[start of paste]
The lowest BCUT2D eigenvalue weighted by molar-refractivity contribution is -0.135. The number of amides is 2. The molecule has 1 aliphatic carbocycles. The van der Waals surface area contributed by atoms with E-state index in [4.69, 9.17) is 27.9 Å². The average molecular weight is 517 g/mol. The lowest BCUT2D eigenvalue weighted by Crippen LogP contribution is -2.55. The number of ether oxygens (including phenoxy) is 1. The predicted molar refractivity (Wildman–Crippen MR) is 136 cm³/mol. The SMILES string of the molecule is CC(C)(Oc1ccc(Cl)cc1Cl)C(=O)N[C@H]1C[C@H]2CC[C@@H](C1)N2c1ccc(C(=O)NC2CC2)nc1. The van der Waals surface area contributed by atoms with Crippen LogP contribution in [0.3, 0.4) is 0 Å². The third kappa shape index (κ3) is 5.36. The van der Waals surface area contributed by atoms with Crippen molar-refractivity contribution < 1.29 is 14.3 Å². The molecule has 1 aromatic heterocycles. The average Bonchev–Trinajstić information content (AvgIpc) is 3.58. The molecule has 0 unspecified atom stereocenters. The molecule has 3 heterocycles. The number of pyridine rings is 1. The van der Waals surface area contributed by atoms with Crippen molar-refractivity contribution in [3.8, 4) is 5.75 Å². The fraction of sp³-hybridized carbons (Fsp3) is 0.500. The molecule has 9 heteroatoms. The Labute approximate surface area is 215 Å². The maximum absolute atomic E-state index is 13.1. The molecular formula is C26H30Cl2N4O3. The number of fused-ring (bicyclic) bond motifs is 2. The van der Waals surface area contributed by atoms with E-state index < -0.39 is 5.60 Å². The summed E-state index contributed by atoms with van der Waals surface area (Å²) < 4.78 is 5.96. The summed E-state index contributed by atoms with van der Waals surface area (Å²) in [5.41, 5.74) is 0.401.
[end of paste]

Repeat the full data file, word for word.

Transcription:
The lowest BCUT2D eigenvalue weighted by molar-refractivity contribution is -0.135. The number of amides is 2. The molecule has 1 aliphatic carbocycles. The van der Waals surface area contributed by atoms with E-state index in [4.69, 9.17) is 27.9 Å². The average molecular weight is 517 g/mol. The lowest BCUT2D eigenvalue weighted by Crippen LogP contribution is -2.55. The number of ether oxygens (including phenoxy) is 1. The predicted molar refractivity (Wildman–Crippen MR) is 136 cm³/mol. The SMILES string of the molecule is CC(C)(Oc1ccc(Cl)cc1Cl)C(=O)N[C@H]1C[C@H]2CC[C@@H](C1)N2c1ccc(C(=O)NC2CC2)nc1. The van der Waals surface area contributed by atoms with Crippen LogP contribution in [0.3, 0.4) is 0 Å². The third kappa shape index (κ3) is 5.36. The van der Waals surface area contributed by atoms with Crippen molar-refractivity contribution < 1.29 is 14.3 Å². The molecule has 1 aromatic heterocycles. The average Bonchev–Trinajstić information content (AvgIpc) is 3.58. The molecule has 0 unspecified atom stereocenters. The molecule has 3 heterocycles. The number of pyridine rings is 1. The van der Waals surface area contributed by atoms with Crippen molar-refractivity contribution in [3.8, 4) is 5.75 Å². The fraction of sp³-hybridized carbons (Fsp3) is 0.500. The molecule has 9 heteroatoms. The Labute approximate surface area is 215 Å². The maximum absolute atomic E-state index is 13.1. The molecular formula is C26H30Cl2N4O3. The number of fused-ring (bicyclic) bond motifs is 2. The van der Waals surface area contributed by atoms with E-state index < -0.39 is 5.60 Å². The summed E-state index contributed by atoms with van der Waals surface area (Å²) < 4.78 is 5.96. The summed E-state index contributed by atoms with van der Waals surface area (Å²) in [5.41, 5.74) is 0.401.